Devotees of public work (infrastructure) spending, who see such measures as necessity to lift statistical economic growth, should learn from the experience of US taxpayer funded stadium spending binges.
New York Giants fans will cheer on their team against the Dallas Cowboys at tonight’s National Football League opener in New Jersey. At tax time, they’ll help pay for the opponents’ $1.2 billion home field in Texas.
That’s because the 80,000-seat Cowboys Stadium was built partly using tax-free borrowing by the City of Arlington. The resulting subsidy comes out of the pockets of every American taxpayer, including Giants fans. The money doesn’t go directly to the Cowboys’ billionaire owner Jerry Jones. Rather, it lowers the cost of financing, giving his team the highest revenue in the NFL and making it the league’s most-valuable franchise.
“It’s part of the corruption of the federal tax system,” said James Runzheimer, 67, an Arlington lawyer who led opponents of public borrowing for the structure known locally as “Jerry’s World.” “It’s use of government funds to subsidize activity that the private sector can finance on its own.”
Jones is one of dozens of wealthy owners whose big-league teams benefit from millions of dollars in taxpayer subsidies.Michael Jordan’s Charlotte, North Carolina, Bobcats basketball team plays in a municipal bond-financed stadium, the Time Warner Cable Arena, where the Democratic Party is meeting this week. The Republicans last week used Florida’s Tampa Bay Times Forum, also financed with tax-exempt debt. It is the home of hockey’s Lightning, owned by hedge-fund manager Jeffrey Vinik. None of the owners who responded would comment.
Tax exemptions on interest paid by muni bonds that were issued for sports structures cost the U.S. Treasury $146 million a year, based on data compiled by Bloomberg on 2,700 securities. Over the life of the $17 billion of exempt debt issued to build stadiums since 1986, the last of which matures in 2047, taxpayer subsidies to bondholders will total $4 billion, the data show.
Those estimates are based on what the Treasury could have collected on interest from the same amount of taxable bonds sold at the same time to investors in the 25 percent income-tax bracket, the rate many government agencies assume. In fact, more than half the owners of tax-exempt bonds pay top rates of at least 30 percent, according to the Congressional Budget Office. So they save even more on their income taxes, a system that U.S. lawmakers of both parties and President Barack Obama have described as inefficient and unfair.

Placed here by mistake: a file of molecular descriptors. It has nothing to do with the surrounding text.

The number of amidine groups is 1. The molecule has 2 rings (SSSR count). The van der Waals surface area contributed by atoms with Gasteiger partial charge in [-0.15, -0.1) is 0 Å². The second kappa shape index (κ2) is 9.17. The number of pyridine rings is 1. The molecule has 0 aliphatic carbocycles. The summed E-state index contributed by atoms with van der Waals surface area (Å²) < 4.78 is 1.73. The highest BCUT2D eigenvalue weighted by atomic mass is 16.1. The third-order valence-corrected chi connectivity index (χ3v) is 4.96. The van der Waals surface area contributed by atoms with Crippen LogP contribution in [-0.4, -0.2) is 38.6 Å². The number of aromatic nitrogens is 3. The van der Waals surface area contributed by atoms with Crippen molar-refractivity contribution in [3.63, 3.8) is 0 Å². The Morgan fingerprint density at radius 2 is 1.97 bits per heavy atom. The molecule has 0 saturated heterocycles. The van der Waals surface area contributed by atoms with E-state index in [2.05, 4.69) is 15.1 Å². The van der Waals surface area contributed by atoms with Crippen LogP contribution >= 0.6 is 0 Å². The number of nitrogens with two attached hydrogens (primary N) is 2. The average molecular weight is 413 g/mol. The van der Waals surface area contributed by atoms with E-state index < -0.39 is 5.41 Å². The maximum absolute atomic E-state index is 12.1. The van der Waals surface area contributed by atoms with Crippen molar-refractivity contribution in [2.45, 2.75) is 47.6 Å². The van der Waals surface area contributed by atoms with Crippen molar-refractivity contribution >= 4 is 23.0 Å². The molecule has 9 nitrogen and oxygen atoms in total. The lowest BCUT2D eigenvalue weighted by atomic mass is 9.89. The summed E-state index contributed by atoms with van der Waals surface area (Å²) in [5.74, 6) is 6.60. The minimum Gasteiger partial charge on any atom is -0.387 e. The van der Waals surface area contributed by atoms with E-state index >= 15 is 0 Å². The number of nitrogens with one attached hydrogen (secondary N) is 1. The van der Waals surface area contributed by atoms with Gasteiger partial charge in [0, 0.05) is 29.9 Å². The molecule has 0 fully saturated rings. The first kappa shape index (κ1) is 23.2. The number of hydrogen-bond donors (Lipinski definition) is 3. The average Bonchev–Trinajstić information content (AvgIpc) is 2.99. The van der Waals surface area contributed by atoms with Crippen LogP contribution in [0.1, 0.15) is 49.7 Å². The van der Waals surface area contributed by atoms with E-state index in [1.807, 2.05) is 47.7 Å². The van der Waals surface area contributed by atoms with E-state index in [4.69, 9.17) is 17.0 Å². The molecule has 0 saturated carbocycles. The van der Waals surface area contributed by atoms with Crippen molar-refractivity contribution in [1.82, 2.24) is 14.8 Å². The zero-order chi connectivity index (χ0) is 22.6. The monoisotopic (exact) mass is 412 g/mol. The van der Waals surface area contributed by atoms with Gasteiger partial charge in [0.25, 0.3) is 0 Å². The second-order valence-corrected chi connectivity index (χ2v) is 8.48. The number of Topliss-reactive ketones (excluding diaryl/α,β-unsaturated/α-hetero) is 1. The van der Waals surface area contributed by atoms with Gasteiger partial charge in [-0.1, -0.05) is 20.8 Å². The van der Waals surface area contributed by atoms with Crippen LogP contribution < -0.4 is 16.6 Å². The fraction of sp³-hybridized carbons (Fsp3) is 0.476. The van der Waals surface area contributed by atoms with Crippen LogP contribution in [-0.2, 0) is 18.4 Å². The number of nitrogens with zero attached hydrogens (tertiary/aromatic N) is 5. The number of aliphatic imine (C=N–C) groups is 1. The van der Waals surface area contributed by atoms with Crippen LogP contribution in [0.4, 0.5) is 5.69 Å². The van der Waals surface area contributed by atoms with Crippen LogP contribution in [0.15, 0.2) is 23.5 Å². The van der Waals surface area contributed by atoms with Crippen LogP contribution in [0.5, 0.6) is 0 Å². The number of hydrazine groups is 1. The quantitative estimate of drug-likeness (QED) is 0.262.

There hardly are major nuances when government undertake projects in the form of Public-Private Partnership, monopolies or public outsourcing to private contractors, or other forms of concessions to the politically favored private enterprises. The incentives guiding private enterprises will be directed towards attaining political objectives of the political masters rather than servicing the consumer.
Importantly, not only have these been a waste on taxpayers money, they become sources of rent seeking, corruption and other unethical relationships.
They have even become sources of public disasters.
And as I recently pointed out, the proposed 407 billion pesos spending by the Philippine government on infrastructure has been seen by media as signs of progress. They see this, under the impression that the incumbent government has been “clean” enough to undertake them.
All these signify a grand delusion. Populism ignores economic reality.
The public fails to understand that NO government have the requisite knowledge of the value scales and time preferences of individuals or of the the knowledge of the particular circumstances of time and place (Hayek) from which serves as the foundation of economic activities. Economic activities basically represent a bottom up phenomenon.
Second, government projects are likely designed under the influences of vested interest groups or cronies or if not by bureaucrats who will be designating them to the same groups for implementation.
Third, the private sector collaborators will benefit from the exposure of taxpayers money through guarantees or subsidies.
In many instances, both parties will find ways to game the system.
Moreover, money spent on public works focuses on short term political goals to promote media popular unproductive employment (to generate approval ratings and votes) at the expense of productive enterprises which provides real productive jobs.
As the great Henry Hazlitt wrote,
For then the usefulness of the project itself, as we have seen, inevitably becomes a subordinate consideration. Moreover, the more wasteful the work, the more costly in manpower, the better it becomes for the purpose of providing more employment. Under such circumstances it is highly improbable that the projects thought up by the bureaucrats will provide the same net addition to wealth and welfare, per dollar expended, as would have been provided by the taxpayers themselves, if they had been individually permitted to buy or have made what they themselves wanted, instead of being forced to surrender part of their earnings to the state.
Of course, all these leads to higher taxes and to price inflation (if these debts will be funded by politically directed credit expansion).
Finally, as shown by the US Stadium experience, politicization of resource allocation leads not only to inefficiency, wastage, but to immoral relationships between officials and their private sector lackeys.
The impression where government will be “virtuous” enough to undertake “honest” public work spending has been founded on utopian fantasies.